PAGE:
HS2’s first giant London tunnelling machine switched on

Press release 06/10/2022 17:45 CET

Our Skanska Costain STRABAG joint venture launches first tunnel boring machine on HS2’s largest section of tunnels through London.

Sushila Hirani, local school teacher after whom the TBM was named, turned the machine on

HS2 Ltd and our Skanska Costain STRABAG joint venture today [06/10/2022] celebrated the start of the next phase of tunnelling on the enormous infrastructure project, launching the first of six tunnel boring machines (TBMs) that will dig over 26 miles of tunnels under the capital.  

The launch of the first TBM, called Sushila, marks the start of tunnelling in London, one of the busiest cities in the world. In total, our Skanska Costain STRABAG joint venture is constructing 13 miles of twin bore tunnels between West Ruislip and Euston (26 miles of tunnels in total).

HS2 Ltd’s CEO, Mark Thurston was joined by local teacher, Sushila Hirani, after whom one of the tunnel boring machines at the West London site is named, as it begins its five-mile journey.  

'Sushila' is the fourth of 10 HS2 tunnel boring machines across the project to be launched to date. The milestone highlights the progress being made on building Britain’s new high speed rail network, creating jobs and providing contracts for businesses now.  

Later this year a second TBM, named after 18th century astronomer Caroline Herschel, will also be launched from the West London site to build the second of HS2’s twin-bore tunnels towards central London.  

Launching the TBM, HS2 CEO Mark Thurston said: “The launch of the tunnel boring machines on the longest section of tunnels through London is a significant moment for HS2, and one that demonstrates the momentum that has built behind Britain’s flagship levelling-up project. The construction of 170 miles of new high speed railway between London and Crewe is now in full swing, supporting 27,000 jobs, nearly 1,000 apprenticeships and contracts for over 2,500 businesses.”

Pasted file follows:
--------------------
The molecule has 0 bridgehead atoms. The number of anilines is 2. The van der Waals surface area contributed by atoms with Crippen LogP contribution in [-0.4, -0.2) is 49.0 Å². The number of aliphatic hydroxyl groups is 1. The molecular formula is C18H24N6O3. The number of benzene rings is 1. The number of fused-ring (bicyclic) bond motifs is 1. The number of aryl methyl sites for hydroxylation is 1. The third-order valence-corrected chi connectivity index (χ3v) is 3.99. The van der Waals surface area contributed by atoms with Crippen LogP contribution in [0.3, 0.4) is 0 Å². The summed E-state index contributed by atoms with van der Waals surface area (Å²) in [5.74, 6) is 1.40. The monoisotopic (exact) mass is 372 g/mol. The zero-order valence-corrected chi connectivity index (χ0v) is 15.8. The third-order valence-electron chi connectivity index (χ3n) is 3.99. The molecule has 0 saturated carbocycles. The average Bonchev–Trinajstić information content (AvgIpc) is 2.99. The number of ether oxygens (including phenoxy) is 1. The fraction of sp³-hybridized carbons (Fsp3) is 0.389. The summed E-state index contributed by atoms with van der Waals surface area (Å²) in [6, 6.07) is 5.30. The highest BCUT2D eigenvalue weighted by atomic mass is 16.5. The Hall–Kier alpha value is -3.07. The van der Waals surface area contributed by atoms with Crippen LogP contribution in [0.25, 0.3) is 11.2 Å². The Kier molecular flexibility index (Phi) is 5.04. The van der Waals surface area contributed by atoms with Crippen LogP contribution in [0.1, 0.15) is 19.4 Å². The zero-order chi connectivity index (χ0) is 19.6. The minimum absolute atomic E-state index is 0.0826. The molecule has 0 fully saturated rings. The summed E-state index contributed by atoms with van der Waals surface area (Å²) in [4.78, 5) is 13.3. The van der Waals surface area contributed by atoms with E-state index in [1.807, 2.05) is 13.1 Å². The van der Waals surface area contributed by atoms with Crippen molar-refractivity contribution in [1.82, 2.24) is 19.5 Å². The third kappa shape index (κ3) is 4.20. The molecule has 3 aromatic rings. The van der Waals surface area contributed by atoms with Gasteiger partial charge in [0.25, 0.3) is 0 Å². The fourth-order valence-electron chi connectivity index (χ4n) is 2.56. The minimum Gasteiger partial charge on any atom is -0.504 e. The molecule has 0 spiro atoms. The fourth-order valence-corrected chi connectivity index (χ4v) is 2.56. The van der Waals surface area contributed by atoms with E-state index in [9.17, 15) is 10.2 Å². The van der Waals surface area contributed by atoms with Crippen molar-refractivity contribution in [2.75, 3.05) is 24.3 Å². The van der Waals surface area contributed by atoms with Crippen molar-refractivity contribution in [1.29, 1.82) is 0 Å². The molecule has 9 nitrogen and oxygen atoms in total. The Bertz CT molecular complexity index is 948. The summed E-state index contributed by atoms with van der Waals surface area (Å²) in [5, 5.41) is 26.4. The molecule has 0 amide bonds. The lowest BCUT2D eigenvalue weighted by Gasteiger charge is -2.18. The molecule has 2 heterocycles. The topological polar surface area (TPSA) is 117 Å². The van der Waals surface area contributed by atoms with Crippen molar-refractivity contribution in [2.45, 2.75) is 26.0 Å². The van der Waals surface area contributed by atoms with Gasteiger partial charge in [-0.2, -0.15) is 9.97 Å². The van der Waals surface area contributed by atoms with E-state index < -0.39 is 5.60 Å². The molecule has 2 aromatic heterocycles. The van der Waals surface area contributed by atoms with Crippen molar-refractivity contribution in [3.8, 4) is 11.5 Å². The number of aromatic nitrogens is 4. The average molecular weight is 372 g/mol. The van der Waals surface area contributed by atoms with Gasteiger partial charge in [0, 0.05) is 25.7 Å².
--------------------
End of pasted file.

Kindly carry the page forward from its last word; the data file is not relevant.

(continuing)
James Richardson, Managing Director of Skanska Costain STRABAG JV said: “Today we start one of the most complex parts of HS2, tunnelling from here at West Ruislip towards Euston beneath one of the busiest cities in the world. The huge team effort has enabled some of the most advanced TBMs ever built to be launched. Our team has brought together world class skills along with developing many new people to the industry working on this crucial national infrastructure project.” 

Each weighing over 2,000 tonnes and measuring 140 metres in length, both TBMs will bore five miles non-stop for 22 months, except Christmas Day and bank holidays, to Green Park Way in Greenford, where they will be dismantled and lifted from the ground.  

Separately, two other equally massive tunnel boring machines will set off towards Green Park Way from HS2’s Victoria Road site in 2023 to build a further 3.4mile twin-bore tunnel. Together the quartet of TBMs will build 8.4miles of twin bored tunnels between West Ruislip and the new high speed rail super hub station at Old Oak Common.     

Another tunnel 4.5 mile twin-bore tunnel extending from Old Oak Common to Euston will complete HS2’s journey to its London terminus.  

Each TBM is operated by 15 people, working in shifts. A team of around 40 people assembled the TBMs, with 56 companies involved in getting the site ready and machines launched. 

In total the 10 TBMs will create 64 miles of tunnels on HS2 between London and the West Midlands.  

Sushila and Caroline will be operated by our Skanska Costain STRABAG JV. The machines are manufactured by worldwide TBM specialist Herrenknecht in Germany.    

Further facts about the TBMS: 

  • Each machine is 140 metres in length, one and a quarter times the length of a football pitch 
  • Each has a cutter head that is 9.84m in diameter, slightly smaller than the machines boring through the Chilterns  
  • They each weigh approximately 2,050 tonnes, roughly the weight of 20 blue whales 
  • 2 million cubic metres of excavated material will be removed, weighing 2.46 million tonnes